Despite the numerous claims that legalizing drugs could resolve the drug problem, the negative effects of drug abuse are far much higher compared to any benefits that can come with it legalization.2.1 Drugs and crime activitiesDrugs and drug abuse have been closely linked with the ever increasing incidences of crime activities in the community. Drug abuse negates the reasoning and judgmental ability of the victim or impaired judgment (Kallen, 2005). Based on this reasoning, victims of drug abuse have high chances of engaging in crime activities while under the influence of such drugs. In addition, drug trafficking is by it essence a criminal activity in the nation. According to statistical reports from the FBI, the US nation has over 31,000 organized crime groups most of whom are involved in drug dealing activities and violence against local community members (Boaz, 1999).Drug trafficking and abuse has no doubt led to escalation of violence and other forms of crime in the community.
True from available literature, contractual agreements among drug dealers are tense and fragile. This is explained by the fact that most of this agreements end up in murderous rivalry among the involved parties, a factor that posses imminent danger to the neighboring communities. On the other hand, the war on drugs in the US has witnessed the killing of numerous law enforcement officials by members of the drug dealing cycles.
In addition, drugs are a security threat to the local members of the community. According to the principles of effective security provisions in the community must engage the local members of the community. This is due to the fact that such are the people who live with the criminals in their neighborhoods.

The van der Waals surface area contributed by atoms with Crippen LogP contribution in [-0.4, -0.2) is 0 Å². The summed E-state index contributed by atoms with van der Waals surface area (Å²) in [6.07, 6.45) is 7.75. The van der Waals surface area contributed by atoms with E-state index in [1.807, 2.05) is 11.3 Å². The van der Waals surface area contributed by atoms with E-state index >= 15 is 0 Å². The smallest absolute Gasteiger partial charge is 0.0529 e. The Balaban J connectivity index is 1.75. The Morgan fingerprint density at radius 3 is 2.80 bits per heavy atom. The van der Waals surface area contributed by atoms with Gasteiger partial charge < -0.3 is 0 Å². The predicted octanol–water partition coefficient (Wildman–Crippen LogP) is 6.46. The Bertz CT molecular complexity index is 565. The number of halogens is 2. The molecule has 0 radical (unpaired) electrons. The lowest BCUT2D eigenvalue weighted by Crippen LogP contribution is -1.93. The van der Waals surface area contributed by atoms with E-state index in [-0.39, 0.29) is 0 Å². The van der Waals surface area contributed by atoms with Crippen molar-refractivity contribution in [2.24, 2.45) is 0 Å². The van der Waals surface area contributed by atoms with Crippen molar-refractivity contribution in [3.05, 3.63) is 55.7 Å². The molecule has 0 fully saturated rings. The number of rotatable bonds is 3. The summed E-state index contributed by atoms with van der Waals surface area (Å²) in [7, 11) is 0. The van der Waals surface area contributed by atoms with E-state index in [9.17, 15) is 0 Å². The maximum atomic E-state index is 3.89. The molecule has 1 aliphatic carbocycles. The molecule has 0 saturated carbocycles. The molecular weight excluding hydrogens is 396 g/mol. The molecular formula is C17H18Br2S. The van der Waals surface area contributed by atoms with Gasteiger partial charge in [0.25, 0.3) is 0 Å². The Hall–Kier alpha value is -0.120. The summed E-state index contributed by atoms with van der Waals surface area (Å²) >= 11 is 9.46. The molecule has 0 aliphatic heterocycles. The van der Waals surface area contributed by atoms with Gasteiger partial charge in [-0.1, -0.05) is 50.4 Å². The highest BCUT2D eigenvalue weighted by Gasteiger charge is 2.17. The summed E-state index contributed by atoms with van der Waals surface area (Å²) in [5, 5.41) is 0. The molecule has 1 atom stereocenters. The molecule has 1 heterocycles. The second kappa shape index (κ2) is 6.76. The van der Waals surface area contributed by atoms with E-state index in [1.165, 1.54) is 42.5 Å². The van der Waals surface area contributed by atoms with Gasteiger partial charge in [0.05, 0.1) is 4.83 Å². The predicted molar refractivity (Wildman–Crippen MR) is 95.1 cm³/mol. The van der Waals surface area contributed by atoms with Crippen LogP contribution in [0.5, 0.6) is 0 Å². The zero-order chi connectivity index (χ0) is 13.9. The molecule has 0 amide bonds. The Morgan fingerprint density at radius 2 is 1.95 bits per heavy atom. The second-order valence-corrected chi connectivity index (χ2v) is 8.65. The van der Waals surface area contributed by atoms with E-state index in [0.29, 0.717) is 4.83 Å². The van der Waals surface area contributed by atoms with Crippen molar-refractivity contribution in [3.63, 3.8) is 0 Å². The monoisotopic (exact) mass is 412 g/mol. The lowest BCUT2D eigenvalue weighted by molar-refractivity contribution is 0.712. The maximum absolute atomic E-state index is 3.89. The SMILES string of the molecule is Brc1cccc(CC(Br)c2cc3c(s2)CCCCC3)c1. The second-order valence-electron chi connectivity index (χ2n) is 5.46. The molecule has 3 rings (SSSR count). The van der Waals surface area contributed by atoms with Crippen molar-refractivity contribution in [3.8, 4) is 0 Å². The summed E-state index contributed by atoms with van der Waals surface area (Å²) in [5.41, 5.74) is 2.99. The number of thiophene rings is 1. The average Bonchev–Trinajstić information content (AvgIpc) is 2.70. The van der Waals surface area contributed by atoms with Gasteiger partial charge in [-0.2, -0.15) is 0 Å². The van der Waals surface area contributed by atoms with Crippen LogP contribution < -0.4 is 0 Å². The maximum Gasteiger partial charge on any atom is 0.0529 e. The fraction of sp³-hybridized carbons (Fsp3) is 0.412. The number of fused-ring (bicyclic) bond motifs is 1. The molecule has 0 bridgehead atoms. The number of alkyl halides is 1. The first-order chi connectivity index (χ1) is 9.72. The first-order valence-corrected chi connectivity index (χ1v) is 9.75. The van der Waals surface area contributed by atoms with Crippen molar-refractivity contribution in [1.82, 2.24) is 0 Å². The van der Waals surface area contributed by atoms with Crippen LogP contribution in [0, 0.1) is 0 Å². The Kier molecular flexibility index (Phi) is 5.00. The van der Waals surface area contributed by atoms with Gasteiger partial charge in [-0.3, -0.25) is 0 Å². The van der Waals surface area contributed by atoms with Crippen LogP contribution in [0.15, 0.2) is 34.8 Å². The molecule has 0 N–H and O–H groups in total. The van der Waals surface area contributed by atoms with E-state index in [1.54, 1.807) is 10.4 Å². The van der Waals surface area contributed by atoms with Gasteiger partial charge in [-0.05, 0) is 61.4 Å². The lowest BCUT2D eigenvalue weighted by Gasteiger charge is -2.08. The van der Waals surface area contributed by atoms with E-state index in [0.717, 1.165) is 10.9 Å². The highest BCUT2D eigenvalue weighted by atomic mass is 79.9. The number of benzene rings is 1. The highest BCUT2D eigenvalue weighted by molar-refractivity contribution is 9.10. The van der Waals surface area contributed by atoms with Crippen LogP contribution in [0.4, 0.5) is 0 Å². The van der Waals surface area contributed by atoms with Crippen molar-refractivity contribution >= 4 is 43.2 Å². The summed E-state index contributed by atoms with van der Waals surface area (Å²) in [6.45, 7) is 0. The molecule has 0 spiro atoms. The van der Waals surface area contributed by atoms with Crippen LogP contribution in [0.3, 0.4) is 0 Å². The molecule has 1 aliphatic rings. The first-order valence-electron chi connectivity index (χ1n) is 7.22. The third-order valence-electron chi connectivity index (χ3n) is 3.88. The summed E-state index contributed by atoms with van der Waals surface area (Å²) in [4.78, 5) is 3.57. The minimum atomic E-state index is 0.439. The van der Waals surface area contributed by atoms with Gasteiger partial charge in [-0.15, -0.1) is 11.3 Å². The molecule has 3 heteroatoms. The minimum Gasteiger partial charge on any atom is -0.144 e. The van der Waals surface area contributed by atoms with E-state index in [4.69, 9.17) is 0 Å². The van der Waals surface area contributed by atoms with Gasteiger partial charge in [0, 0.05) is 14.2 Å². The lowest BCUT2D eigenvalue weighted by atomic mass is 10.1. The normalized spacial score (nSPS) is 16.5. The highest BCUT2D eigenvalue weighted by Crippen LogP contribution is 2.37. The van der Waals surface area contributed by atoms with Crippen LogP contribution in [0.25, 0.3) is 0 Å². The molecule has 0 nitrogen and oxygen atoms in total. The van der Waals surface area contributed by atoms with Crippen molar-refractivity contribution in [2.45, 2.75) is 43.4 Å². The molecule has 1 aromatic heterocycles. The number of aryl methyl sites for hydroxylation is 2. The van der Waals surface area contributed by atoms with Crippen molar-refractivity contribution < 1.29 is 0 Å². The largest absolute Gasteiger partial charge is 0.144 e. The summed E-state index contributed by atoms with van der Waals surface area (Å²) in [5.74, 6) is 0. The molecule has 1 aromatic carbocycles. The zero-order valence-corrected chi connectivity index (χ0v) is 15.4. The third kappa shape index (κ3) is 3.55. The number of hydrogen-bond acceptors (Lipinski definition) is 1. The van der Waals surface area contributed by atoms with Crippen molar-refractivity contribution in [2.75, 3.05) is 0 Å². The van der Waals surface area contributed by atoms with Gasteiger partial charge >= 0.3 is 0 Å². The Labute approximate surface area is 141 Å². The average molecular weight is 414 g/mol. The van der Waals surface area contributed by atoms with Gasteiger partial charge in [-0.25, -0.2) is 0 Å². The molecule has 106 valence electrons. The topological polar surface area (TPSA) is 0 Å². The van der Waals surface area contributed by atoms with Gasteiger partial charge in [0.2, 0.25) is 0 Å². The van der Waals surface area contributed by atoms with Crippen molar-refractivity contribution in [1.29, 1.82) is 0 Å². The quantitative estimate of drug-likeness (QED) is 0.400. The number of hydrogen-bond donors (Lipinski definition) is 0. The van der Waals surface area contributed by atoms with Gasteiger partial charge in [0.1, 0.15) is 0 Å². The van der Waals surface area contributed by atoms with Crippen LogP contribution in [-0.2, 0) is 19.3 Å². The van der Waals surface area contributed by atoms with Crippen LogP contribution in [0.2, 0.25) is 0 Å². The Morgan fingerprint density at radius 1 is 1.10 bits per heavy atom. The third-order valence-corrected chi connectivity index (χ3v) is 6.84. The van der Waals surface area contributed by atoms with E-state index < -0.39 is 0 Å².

On the other side, drug dealing as a criminal offense leaves neighbors at threat of attack upon reporting such incidences to the law enforcement. Thus, drugs are a real source of the propagation of criminal activities in the US.2.2 Effects on the youth generationDrugs have numerous negative effects on the young generation in our community. According to available information drug abuse among the teens begins at an average age of 14 years (Levendis, 2008). It has been established that at this age most children start using drugs like marijuana. On the other side, medical evidence has attributed the use of marijuana with high potential desire for engaging in the use of stringer drugs such as cocaine and heroin among others.Available statistical evidence indicates that an estimated over 40 percent of the American population between 12 and 18 years of age are actively engaged in abusing drugs.